Take The Knee and Stand Up to Racism; solidarity with English footballers

Three English footballers, Bukayo Saka, Marcus Rashford and Jadon Sancho, were racially abused by sections of English football fans widely on social media following England’s defeat to Italy in the UEFA Euro Cup final

July 15, 2021 by Peoples Dispatch

Progressive and anti-racist sections across the world have condemned the racist abuse against three English football players with immigrant backgrounds, Bukayo Saka, Marcus Rashford and Jadon Sancho, by sections of English football fans following England’s defeat in the UEFA Euro Cup final. On Sunday, July 11, in the finals against Italy, the three English players missed penalty kicks in the shootout which led to Italy’s win. Following that defeat, sections of English football fans started racially abusing these footballers on social media. 

Some English fans started their notorious ‘hooliganism’ before the beginning of the final match on Sunday at Wembley Stadium in London by vandalizing the premises of the stadium, booing the Italian fans and getting into altercations with the police. The match started with the Take The Knee gesture by all players of England and Italy protesting racism. Even this symbolic anti-racism gesture by the players was criticized by some MPs from the Conservative Party and several other right-wing figures in the UK.

According to reports, racists defaced the mural of Rashford in his hometown Manchester after the match. Following the reports, several hundred people protested the defacing of the mural and expressed solidarity with Rashford and other players who have been subjected to racial abuse.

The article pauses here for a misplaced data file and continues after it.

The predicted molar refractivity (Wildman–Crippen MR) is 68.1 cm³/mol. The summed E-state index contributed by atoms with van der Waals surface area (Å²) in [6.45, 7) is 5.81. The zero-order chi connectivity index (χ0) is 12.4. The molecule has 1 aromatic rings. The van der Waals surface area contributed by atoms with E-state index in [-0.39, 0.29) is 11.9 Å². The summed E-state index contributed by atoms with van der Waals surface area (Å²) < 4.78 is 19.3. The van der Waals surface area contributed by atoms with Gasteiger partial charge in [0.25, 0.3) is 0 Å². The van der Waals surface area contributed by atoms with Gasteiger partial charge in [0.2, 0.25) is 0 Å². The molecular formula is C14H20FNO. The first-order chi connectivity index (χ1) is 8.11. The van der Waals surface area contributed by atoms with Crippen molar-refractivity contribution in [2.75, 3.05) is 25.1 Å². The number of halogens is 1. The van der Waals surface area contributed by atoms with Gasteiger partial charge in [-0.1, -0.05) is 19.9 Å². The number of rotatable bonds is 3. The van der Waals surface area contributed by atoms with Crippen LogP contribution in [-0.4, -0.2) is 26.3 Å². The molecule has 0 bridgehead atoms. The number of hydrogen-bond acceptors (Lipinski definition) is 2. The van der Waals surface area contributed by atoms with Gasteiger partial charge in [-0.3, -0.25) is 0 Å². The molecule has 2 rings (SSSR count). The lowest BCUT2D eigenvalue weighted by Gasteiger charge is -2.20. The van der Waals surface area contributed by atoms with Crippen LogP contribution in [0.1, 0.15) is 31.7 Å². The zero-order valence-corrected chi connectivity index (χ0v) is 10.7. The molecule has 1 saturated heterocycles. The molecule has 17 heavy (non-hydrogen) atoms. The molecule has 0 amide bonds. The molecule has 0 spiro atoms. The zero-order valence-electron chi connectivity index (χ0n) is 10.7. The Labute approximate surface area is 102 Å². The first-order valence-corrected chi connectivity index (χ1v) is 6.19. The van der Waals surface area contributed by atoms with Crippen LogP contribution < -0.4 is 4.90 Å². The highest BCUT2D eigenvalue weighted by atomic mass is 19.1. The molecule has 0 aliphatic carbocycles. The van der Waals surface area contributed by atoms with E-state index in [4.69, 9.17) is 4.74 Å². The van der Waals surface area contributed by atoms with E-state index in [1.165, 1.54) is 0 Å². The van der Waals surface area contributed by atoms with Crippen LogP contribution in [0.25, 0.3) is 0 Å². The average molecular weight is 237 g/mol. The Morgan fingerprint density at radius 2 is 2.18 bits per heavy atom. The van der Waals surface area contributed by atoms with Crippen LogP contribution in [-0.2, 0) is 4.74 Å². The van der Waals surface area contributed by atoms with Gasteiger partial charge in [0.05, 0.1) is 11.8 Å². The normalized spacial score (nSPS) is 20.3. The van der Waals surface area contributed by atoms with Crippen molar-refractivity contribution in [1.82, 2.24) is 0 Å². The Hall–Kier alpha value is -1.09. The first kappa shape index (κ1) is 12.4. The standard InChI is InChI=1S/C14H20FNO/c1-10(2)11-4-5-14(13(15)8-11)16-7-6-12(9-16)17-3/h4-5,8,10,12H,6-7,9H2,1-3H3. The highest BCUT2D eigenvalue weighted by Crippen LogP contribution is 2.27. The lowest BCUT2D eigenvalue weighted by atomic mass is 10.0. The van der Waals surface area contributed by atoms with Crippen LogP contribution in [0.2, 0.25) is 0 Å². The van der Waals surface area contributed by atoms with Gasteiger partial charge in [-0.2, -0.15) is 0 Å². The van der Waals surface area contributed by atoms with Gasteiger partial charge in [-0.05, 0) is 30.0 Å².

Racist and xenophobic manifestations from football fans is nothing new in Europe. However, selectively targeting and blaming players with immigrant backgrounds for the team’s failure has become alarmingly high. Nowadays, most of the national football teams and clubs in Europe have talented players with immigrant backgrounds. These players are often targeted by racist and hyper-nationalist sections of fans of European national teams and football clubs. However, not all football fans in Europe promote discriminatory messages. Football clubs like AS Livorno (Italy), FC St. Pauli (Germany), Celtic FC (Scotland), AC Omonia (Cyprus), and several others cherish a strong anti-racist, ant-fascist, left-wing and gender sensitive ethos.

Following widespread outrage, UK prime minister Boris Johnson was forced to condemn the racial abuse against the three English players. But progressive sections have found the government’s response insufficient and not genuine.

Sabby Dhalu, co-convener of Stand up to Racism, said that Johnson had failed to condemn the booing of English footballers taking the knee and MPs including home secretary Priti Patel, Lee Anderson and Brendan Clarke-Smith attacked the English team for taking the knee. “This gave succour to far right racists and fascists. Therefore the torrent of racist abuse since the final is not surprising. Racism starts from the top,” she said 

“We condemn the racist abuse Marcus Rashford, Bukayo Saka and Jadon Sancho have received since the end of the Euro 2020 Final. This includes the vandalization of the Rashford mural in Manchester. We also condemn racist violence and abuse by racist England fans towards African, Caribbean and Asian England fans, Italy and Denmark supporters. This racism and xenophobia precisely illustrates why England footballers ‘took the knee’ at every match during Euro 2020,” she added. 

British socialist newspaper Morning Star wrote that “the English football team have come to represent everything that is best about England. The team were in a position to help to spread unity in the country after the ravaging 18 months of the pandemic. Prior to that there has been the division sown by the prolonged Brexit process. Unfortunately, following defeat in the final of the European Championships, the other side of England emerged, as the racists surfaced again, subjecting the black players to a lot of vile abuse.” 

The Take The Knee gesture started in the US in 2016 during an American football match when two players knelt while the US national anthem was playing to bring attention to the problems of racism and police brutality. Later it was adopted by several anti-racist groups and protesters across the world.

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